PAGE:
Coronavirus: Now Cometh The Lawsuits

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Andrew Donaldson

Born and raised in West Virginia, Andrew has since lived and traveled around the world several times over. Though frequently writing about politics out of a sense of duty and love of country, most of the time he would prefer discussions on history, culture, occasionally nerding on aviation, and his amateur foodie tendencies. He can usually be found misspelling/misusing words on Twitter @four4thefire and his writing website Yonderandhome.com

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91 Responses

  1. Avatar Damon
    Ignored
    says:

    Sadly I had hoped the first lawsuit would be against various gov’ts and their actions, and threat of actions related to civil liberties. Oh well.Report

    • Avatar LeeEsq in reply to Damon
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      says:

      There have been suits against governments but these have been done by astro-surfers. Most people support the shelter in place actions. The lawsuits also against the fact that the Supreme Court ruled that governments have quarantine powers consistently.Report

      • Avatar Damon in reply to LeeEsq
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        says:

        I was thinking more of the suits against cops and the like.Report

      • Avatar Zac Black in reply to LeeEsq
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        says:

        “There have been suits against governments but these have been done by astro-surfers.”

        Well, it’s cleaner than calling in Galactus.Report

      • Avatar gabriel conroy in reply to LeeEsq
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        says:

        but these have been done by astro-surfers

        We all know the water is fake. They just won’t admit it.
        [ETA: Zac beat me to it!]

        Most people support the shelter in place actions..

        There’s something about “most people support” that doesn’t always work well with civil liberties.

        Most people support the shelter in place actions..

        You’re the lawyer, not me. But I wouldn’t be surprised if the courts tweak how such quarantines are enforced. There are probably constitutional ways to do it and unconstitutional ways to do it (where “constitutional” means what the courts say is constitutional and not necessarily what you or I or someone else would say is constitutional).Report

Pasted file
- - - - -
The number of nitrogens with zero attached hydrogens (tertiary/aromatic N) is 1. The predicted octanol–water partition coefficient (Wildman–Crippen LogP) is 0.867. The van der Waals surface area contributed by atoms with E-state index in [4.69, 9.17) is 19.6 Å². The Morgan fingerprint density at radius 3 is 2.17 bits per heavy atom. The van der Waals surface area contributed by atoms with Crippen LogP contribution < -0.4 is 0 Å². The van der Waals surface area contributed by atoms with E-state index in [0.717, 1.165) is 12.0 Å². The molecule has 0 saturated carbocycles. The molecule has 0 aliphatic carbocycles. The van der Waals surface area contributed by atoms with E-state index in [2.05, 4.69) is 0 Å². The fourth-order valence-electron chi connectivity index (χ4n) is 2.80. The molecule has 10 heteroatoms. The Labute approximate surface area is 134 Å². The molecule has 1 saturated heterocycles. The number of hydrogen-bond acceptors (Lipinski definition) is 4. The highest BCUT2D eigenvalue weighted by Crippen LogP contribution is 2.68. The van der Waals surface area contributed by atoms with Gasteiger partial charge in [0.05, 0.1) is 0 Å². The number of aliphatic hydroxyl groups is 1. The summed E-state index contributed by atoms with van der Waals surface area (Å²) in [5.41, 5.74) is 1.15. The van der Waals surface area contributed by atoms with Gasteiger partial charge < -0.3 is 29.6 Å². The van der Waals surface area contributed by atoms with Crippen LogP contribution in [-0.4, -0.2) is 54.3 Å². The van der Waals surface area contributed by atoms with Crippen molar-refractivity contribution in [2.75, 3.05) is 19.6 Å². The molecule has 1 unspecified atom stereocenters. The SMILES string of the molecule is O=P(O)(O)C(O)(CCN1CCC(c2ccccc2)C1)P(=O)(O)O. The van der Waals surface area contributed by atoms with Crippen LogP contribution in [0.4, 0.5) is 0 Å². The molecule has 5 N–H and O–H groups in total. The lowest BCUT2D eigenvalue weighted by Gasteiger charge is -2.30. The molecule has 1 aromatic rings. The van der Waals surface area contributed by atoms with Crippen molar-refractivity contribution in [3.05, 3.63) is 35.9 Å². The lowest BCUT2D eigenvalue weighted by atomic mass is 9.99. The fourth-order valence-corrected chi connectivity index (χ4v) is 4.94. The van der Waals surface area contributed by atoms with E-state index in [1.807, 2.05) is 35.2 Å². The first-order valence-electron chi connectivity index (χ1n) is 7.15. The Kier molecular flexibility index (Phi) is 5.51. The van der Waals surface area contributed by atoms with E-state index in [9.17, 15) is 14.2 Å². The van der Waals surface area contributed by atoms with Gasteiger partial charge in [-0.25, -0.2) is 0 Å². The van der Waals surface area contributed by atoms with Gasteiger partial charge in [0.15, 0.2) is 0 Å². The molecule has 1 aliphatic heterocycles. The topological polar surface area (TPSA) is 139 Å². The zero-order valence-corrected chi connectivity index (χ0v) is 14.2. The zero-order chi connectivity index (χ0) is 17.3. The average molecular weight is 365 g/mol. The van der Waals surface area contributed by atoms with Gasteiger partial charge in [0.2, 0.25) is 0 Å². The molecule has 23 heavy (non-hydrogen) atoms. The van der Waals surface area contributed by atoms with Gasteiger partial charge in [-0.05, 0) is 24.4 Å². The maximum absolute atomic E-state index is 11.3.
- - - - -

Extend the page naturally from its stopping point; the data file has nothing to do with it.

• Avatar Brandon Berg in reply to LeeESq
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        says:

        It must have cost a fortune to pay 17% of Californians to express opposition to the shelter-in-place orders. Maybe they paid someone at CHCF to link the phone list. That way they’d only have to pay off a couple hundred.Report

        • Avatar Saul Degraw in reply to Brandon Berg
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          says:

          I give this a C minus in effort and execution and that is with grading on a generous curve. All the polling indicates that most Americans, even the laid off, even Republicans support social distancing and slow and safe reopening of the economy.Report

          • Avatar Aaron David in reply to Saul Degraw
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            says:

            So, as a majority of Americans thought interning Japanese during WWII was OK, it was the right thing to do?

            I mean, civil rights be damned, if a majority wants something, right?Report

          • Avatar Jaybird in reply to Saul Degraw
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            says:

            There’s reason to believe that there are thumbs on scales.

            Report

            • Avatar Saul Degraw in reply to Jaybird
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              says:

              Robby Soave is hardly what I call an unbiased source. Like Brandon and Aaron, his reason for existence is to own the libs. He would rather blow his head off before admitting a majority agreed with the Democrats on an issue.

              I’m not convinced by any of you. You all have years of making nothing but bad faith arguments.Report

              • Avatar Jaybird in reply to Saul Degraw
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                says:

                I’m not asking you to be convinced, Saul.

                I’m asking you to look through the telescope and see for yourself whether or not it moves.

                You don’t have to take the attitude that I’m telling the truth. Hey. I have obvious biases.

                But I do have eyes.

                And I do have a telescope.

                And you should look through it.Report

              • Avatar Saul Degraw in reply to Jaybird
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                says:

                Reason is a publication that feels compelled to troll and insult liberals even when it is calling Jacob Wohl an asshat. Why as a liberal should I find them compelling?Report